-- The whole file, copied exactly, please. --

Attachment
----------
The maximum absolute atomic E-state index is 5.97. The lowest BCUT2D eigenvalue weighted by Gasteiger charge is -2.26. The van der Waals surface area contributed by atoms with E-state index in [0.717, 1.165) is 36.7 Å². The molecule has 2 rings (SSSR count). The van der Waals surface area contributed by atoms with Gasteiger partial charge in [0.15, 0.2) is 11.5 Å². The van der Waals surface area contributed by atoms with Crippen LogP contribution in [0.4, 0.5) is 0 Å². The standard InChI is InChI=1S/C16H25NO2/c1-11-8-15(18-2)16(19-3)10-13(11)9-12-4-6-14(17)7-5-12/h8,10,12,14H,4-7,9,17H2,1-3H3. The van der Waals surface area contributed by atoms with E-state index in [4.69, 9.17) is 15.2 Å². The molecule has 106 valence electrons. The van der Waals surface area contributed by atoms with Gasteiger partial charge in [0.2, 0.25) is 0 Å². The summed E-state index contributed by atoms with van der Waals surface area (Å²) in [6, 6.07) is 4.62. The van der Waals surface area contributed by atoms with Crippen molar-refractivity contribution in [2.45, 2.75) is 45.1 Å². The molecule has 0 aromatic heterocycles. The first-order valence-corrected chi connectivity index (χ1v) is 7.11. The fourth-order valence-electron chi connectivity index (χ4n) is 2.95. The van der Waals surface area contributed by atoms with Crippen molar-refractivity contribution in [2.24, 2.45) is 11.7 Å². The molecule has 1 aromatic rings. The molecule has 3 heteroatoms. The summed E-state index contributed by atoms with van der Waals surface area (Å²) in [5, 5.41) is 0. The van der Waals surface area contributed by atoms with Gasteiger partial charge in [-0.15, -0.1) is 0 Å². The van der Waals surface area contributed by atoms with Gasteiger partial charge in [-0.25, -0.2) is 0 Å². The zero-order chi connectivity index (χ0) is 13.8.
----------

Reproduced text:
The maximum absolute atomic E-state index is 5.97. The lowest BCUT2D eigenvalue weighted by Gasteiger charge is -2.26. The van der Waals surface area contributed by atoms with E-state index in [0.717, 1.165) is 36.7 Å². The molecule has 2 rings (SSSR count). The van der Waals surface area contributed by atoms with Gasteiger partial charge in [0.15, 0.2) is 11.5 Å². The van der Waals surface area contributed by atoms with Crippen LogP contribution in [0.4, 0.5) is 0 Å². The standard InChI is InChI=1S/C16H25NO2/c1-11-8-15(18-2)16(19-3)10-13(11)9-12-4-6-14(17)7-5-12/h8,10,12,14H,4-7,9,17H2,1-3H3. The van der Waals surface area contributed by atoms with E-state index in [4.69, 9.17) is 15.2 Å². The molecule has 106 valence electrons. The van der Waals surface area contributed by atoms with Gasteiger partial charge in [0.2, 0.25) is 0 Å². The summed E-state index contributed by atoms with van der Waals surface area (Å²) in [6, 6.07) is 4.62. The van der Waals surface area contributed by atoms with Crippen molar-refractivity contribution in [2.45, 2.75) is 45.1 Å². The molecule has 0 aromatic heterocycles. The first-order valence-corrected chi connectivity index (χ1v) is 7.11. The fourth-order valence-electron chi connectivity index (χ4n) is 2.95. The van der Waals surface area contributed by atoms with Crippen molar-refractivity contribution in [2.24, 2.45) is 11.7 Å². The molecule has 1 aromatic rings. The molecule has 3 heteroatoms. The summed E-state index contributed by atoms with van der Waals surface area (Å²) in [5, 5.41) is 0. The van der Waals surface area contributed by atoms with Gasteiger partial charge in [-0.15, -0.1) is 0 Å². The van der Waals surface area contributed by atoms with Gasteiger partial charge in [-0.25, -0.2) is 0 Å². The zero-order chi connectivity index (χ0) is 13.8.